International Journal of Wildland Fire International Journal of Wildland Fire Society
Journal of the International Association of Wildland Fire
RESEARCH FRONT

Assessment of fire selectivity in relation to land cover and topography: a comparison between Southern European countries

Sandra Oliveira A D , Francisco Moreira B , Roberto Boca C , Jesús San-Miguel-Ayanz C and José M. C. Pereira A
+ Author Affiliations
- Author Affiliations

A School of Agriculture, Department of Natural Resources, Environment and Land, Technical University of Lisbon, Tapada da Ajuda, PT-1349-017 Lisbon, Portugal.

B School of Agriculture, Centre of Applied Ecology, ‘Prof Baeta Neves’ Research Department, Technical University of Lisbon, Tapada da Ajuda, PT-1349-017 Lisbon, Portugal.

C European Commission - Joint Research Centre, Institute for Environment and Sustainability, Forest Resources and Climate Unit, Via E. Fermi 2749, I-21027 Ispra (VA), Italy.

D Corresponding author. Email: sisoliveira@gmail.com

International Journal of Wildland Fire 23(5) 620-630 https://doi.org/10.1071/WF12053
Submitted: 31 March 2012  Accepted: 27 November 2012   Published: 8 March 2013

Abstract

Land cover distribution is one of the factors that influence fire behaviour and its consequences in the landscape. The relation between land cover type and fire was investigated at a broad scale, in order to analyse land cover differences in fire proneness. The selection ratio for nine different land cover categories was calculated for the fire perimeters mapped in Southern Europe between 2000 and 2008. The results obtained were then compared per country and region. The fire proneness of topographic classes and its potential association with land cover types were also assessed. At a broad scale, shrublands and grasslands were the most preferred by fire, whereas artificial surfaces and agricultural areas were less fire prone. Forests showed intermediate values of selection ratio. Principal components and cluster analysis identified three regions with significant differences among them: the Mediterranean area, the Balkans and Turkey–Cyprus. Slopes >25% and with a north aspect were also less susceptible to burning. The identification of common land cover and topographic characteristics allows for the application of common management strategies in Southern Europe, coupled with particular measures adjusted to the conditions that are country- and region-specific.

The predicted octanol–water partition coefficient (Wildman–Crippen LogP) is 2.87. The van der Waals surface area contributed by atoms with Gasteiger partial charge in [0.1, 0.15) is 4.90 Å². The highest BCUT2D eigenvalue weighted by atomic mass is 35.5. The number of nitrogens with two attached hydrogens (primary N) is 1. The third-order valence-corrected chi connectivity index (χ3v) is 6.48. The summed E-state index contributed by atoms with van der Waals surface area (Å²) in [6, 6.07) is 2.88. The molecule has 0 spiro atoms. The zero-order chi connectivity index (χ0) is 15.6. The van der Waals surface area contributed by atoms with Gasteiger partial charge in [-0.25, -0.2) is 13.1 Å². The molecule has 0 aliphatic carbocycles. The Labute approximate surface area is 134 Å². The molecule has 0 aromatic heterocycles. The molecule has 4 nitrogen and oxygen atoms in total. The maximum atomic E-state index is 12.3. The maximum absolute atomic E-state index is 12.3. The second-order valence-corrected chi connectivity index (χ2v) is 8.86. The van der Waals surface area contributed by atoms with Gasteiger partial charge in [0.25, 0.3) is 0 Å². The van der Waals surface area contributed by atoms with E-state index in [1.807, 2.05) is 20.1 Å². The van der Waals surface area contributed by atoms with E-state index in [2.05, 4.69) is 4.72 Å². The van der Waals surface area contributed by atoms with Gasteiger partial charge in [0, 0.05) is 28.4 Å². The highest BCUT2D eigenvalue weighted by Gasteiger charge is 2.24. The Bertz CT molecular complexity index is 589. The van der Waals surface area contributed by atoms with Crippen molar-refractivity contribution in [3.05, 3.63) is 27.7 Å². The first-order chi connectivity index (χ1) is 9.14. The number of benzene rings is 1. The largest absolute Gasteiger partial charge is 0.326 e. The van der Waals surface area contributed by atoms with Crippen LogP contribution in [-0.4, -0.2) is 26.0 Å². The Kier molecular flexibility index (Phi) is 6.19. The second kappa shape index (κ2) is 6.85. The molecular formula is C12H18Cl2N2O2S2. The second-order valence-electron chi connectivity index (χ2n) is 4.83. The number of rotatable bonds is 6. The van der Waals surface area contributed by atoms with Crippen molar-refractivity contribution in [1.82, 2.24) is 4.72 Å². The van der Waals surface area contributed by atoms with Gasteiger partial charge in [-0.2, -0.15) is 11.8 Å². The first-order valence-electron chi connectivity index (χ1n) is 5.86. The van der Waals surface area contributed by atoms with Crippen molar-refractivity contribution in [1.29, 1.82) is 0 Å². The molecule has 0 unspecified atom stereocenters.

Additional keywords: burnt areas, fire proneness, selection ratio.


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